Preparedness and Positivity Rule Marathon Monday

The Boston Marathon is one of the most iconic athletic events in the world. Elite athletes travel from all corners of the word to run the historic 26.2 mile race, all the while being cheered by die-hard fans who line the streets with signs, water bottles and refreshing orange slices.

But months before the popular race begins, preparation has been under way to ensure that the routes are safe and that there is more than enough emergency responders and security personnel to keep the marathon route and its surrounding areas safe.

Collaboration is Key to Safety 

The Longwood Medical and Academic Area’s Emergency Preparedness and Response Team has long been a crucial member of the state-wide security efforts, mostly because of our proximity to the route as well as the expert and highly accredited healthcare facilities located in our area. Planning began last November as hundreds of representatives from local, regional, state, federal, private sector and non-profit agencies participated in planning meetings, training sessions, and exercises.

On Marathon Monday, MASCO’s Emergency Preparedness Committee will be in constant contact with local First Responder agencies such as Boston Police Department, MA State Police, Boston EMS and the Office of Public Health Preparedness to receive updates on local preparedness efforts, activations and mobilization on Marathon Monday. The LMA Joint Operations Center (JOC) will be activated with MASCO Emergency Preparedness Staff along with representatives from the LMA institutions to monitor the day’s events and activities. Periodic updates and important information will be distributed electronically to LMA emergency and security committee representatives throughout the day. Additionally, a designated MASCO staff member will be stationed at the Medical Intelligence Center (MIC) to assist liaison efforts with the LMA JOC.

Celebrating Local Runners

Not only do MASCO and LMA staff work to keep the Marathon safe and secure, hundreds of people who work in the LMA or come here for medical care also run the race for personal and professional reasons.

For Katie Janeway, MD, it’s personal AND professional. Janeway is a pediatric oncologist with Dana-Farber/Boston Children’s Cancer and Blood Disorders Center and a cancer survivor, having been diagnosed and treated for acute myeloid leukemia in 2014.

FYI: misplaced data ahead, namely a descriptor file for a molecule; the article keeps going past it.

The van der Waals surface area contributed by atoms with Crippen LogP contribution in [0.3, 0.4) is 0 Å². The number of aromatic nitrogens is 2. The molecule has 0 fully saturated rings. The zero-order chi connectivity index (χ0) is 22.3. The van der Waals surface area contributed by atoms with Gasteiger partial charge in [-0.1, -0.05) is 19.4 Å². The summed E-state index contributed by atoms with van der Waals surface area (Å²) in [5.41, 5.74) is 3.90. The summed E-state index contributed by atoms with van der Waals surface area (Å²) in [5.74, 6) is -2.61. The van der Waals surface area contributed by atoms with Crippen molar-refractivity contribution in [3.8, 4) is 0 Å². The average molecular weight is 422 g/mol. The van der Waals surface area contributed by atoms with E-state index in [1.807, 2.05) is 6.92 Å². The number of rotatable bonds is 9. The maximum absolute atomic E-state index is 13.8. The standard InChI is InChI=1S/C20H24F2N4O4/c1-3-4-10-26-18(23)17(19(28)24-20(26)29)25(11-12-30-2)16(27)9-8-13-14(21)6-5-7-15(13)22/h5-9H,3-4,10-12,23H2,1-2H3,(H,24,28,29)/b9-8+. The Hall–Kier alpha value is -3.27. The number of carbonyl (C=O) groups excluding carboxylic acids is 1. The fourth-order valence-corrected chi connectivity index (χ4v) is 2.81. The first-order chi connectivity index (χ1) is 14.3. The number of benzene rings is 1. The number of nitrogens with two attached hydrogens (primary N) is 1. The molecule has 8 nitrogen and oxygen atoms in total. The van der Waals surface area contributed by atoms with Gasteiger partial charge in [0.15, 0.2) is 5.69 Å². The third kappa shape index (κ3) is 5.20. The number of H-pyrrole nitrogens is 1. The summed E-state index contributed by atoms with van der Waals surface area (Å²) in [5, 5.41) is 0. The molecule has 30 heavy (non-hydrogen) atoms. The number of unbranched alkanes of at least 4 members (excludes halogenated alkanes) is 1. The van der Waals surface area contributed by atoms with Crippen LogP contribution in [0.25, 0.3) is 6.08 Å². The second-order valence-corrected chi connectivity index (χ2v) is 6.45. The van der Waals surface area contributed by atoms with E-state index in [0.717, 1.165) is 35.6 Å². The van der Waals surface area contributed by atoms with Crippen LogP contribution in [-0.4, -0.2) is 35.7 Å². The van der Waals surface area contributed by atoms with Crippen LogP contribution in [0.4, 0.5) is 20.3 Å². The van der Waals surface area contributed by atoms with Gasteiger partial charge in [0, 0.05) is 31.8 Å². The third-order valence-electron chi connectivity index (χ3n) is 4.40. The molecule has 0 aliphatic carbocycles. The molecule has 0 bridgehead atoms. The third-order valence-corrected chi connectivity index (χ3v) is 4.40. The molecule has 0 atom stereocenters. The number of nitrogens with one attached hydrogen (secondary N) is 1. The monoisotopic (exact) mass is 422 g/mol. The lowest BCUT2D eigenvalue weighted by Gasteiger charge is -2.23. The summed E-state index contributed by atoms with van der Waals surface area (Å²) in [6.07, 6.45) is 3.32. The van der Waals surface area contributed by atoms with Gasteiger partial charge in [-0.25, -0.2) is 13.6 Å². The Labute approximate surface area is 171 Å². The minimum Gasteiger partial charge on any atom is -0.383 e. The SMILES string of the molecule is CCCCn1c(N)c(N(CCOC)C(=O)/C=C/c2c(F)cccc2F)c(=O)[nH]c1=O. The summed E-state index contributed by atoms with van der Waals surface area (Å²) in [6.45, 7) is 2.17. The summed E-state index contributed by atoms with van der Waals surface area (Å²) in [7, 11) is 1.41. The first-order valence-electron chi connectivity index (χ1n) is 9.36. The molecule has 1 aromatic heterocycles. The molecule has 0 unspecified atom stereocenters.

Janeway (center) and her DFCI running buddies

“I really want to show myself and others out there who are struggling with cancer that recovery is possible. And I can’t think of better way to do that than training to run the Boston Marathon for Dana-Farber,” Janeway says.

Steve and Vanessa Sheehan were set to welcome twins Tyler and Charlotte in June 2016 when the unthinkable happened: the twins were born 13 weeks premature. Weighing only two pounds each, Tyler and Charlotte spent the next 112 days in the Klarman Family Neonatal Intensive Care Unit (NICU) at Beth Israel Deaconess Medical Center.

As they watched their newborns eventually thrive, Vanessa and Steve received what they call truly compassionate, extraordinary care from the entire NICU staff. “Nurses, respiratory therapists, doctors and other specialists—everyone was just so incredible. Countless heartwarming experiences brought sunshine to some of the darkest days,” Steve says. The Sheehan family credits the NICU’s state-of-the-art equipment and world-class staff for helping to give their children a healthy start. “Every day with Tyler and Charlotte is a gift and we are forever indebted to BIDMC and our amazing care team,” Steve says.

On Monday, a very grateful father will run 26.2 miles as one of the 62 team runners on BIDMC’s Marathon team, with funds raised by Steve to go directly to the BIDMC Neonatal Intensive Care Unit.

Best wishes and congratulations to all who run on Marathon Monday!

 

 

 

 

 

 

 

 

 

Note: Some editorial content courtesy of DFCI and BIDMC Corporate Communications Offices